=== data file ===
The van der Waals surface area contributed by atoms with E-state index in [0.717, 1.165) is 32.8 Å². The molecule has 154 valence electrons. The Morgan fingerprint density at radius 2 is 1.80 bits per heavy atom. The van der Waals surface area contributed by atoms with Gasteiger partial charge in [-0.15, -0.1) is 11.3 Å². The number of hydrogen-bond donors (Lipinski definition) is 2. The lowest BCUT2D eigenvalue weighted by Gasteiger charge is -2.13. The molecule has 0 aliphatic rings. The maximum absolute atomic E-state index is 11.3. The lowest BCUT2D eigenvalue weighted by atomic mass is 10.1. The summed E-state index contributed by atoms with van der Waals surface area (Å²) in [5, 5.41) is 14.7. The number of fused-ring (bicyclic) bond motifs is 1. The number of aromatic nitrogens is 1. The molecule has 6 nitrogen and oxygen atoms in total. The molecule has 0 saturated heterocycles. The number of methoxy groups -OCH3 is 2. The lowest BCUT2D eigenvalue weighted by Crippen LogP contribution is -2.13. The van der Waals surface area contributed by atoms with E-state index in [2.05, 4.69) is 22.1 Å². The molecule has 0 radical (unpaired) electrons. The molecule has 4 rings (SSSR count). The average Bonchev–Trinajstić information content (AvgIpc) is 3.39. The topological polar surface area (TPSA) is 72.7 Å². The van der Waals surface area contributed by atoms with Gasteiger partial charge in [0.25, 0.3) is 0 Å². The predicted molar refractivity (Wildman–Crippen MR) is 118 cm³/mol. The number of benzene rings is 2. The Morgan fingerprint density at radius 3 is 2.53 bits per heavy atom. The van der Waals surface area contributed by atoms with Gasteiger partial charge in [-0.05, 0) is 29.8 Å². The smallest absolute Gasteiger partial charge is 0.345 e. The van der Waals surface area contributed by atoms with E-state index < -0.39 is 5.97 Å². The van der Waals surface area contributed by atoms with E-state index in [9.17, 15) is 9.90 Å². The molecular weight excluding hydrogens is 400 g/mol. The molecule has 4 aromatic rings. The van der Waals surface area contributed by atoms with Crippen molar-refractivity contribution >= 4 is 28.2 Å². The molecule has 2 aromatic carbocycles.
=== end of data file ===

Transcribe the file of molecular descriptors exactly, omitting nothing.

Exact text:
The van der Waals surface area contributed by atoms with E-state index in [0.717, 1.165) is 32.8 Å². The molecule has 154 valence electrons. The Morgan fingerprint density at radius 2 is 1.80 bits per heavy atom. The van der Waals surface area contributed by atoms with Gasteiger partial charge in [-0.15, -0.1) is 11.3 Å². The number of hydrogen-bond donors (Lipinski definition) is 2. The lowest BCUT2D eigenvalue weighted by Gasteiger charge is -2.13. The molecule has 0 aliphatic rings. The maximum absolute atomic E-state index is 11.3. The lowest BCUT2D eigenvalue weighted by atomic mass is 10.1. The summed E-state index contributed by atoms with van der Waals surface area (Å²) in [5, 5.41) is 14.7. The number of fused-ring (bicyclic) bond motifs is 1. The number of aromatic nitrogens is 1. The molecule has 6 nitrogen and oxygen atoms in total. The molecule has 0 saturated heterocycles. The number of methoxy groups -OCH3 is 2. The lowest BCUT2D eigenvalue weighted by Crippen LogP contribution is -2.13. The van der Waals surface area contributed by atoms with E-state index in [2.05, 4.69) is 22.1 Å². The molecule has 0 radical (unpaired) electrons. The molecule has 4 rings (SSSR count). The average Bonchev–Trinajstić information content (AvgIpc) is 3.39. The topological polar surface area (TPSA) is 72.7 Å². The van der Waals surface area contributed by atoms with Gasteiger partial charge in [0.25, 0.3) is 0 Å². The predicted molar refractivity (Wildman–Crippen MR) is 118 cm³/mol. The number of benzene rings is 2. The Morgan fingerprint density at radius 3 is 2.53 bits per heavy atom. The van der Waals surface area contributed by atoms with Gasteiger partial charge in [-0.05, 0) is 29.8 Å². The smallest absolute Gasteiger partial charge is 0.345 e. The van der Waals surface area contributed by atoms with E-state index < -0.39 is 5.97 Å². The van der Waals surface area contributed by atoms with E-state index in [9.17, 15) is 9.90 Å². The molecular weight excluding hydrogens is 400 g/mol. The molecule has 4 aromatic rings. The van der Waals surface area contributed by atoms with Crippen molar-refractivity contribution >= 4 is 28.2 Å². The molecule has 2 aromatic carbocycles.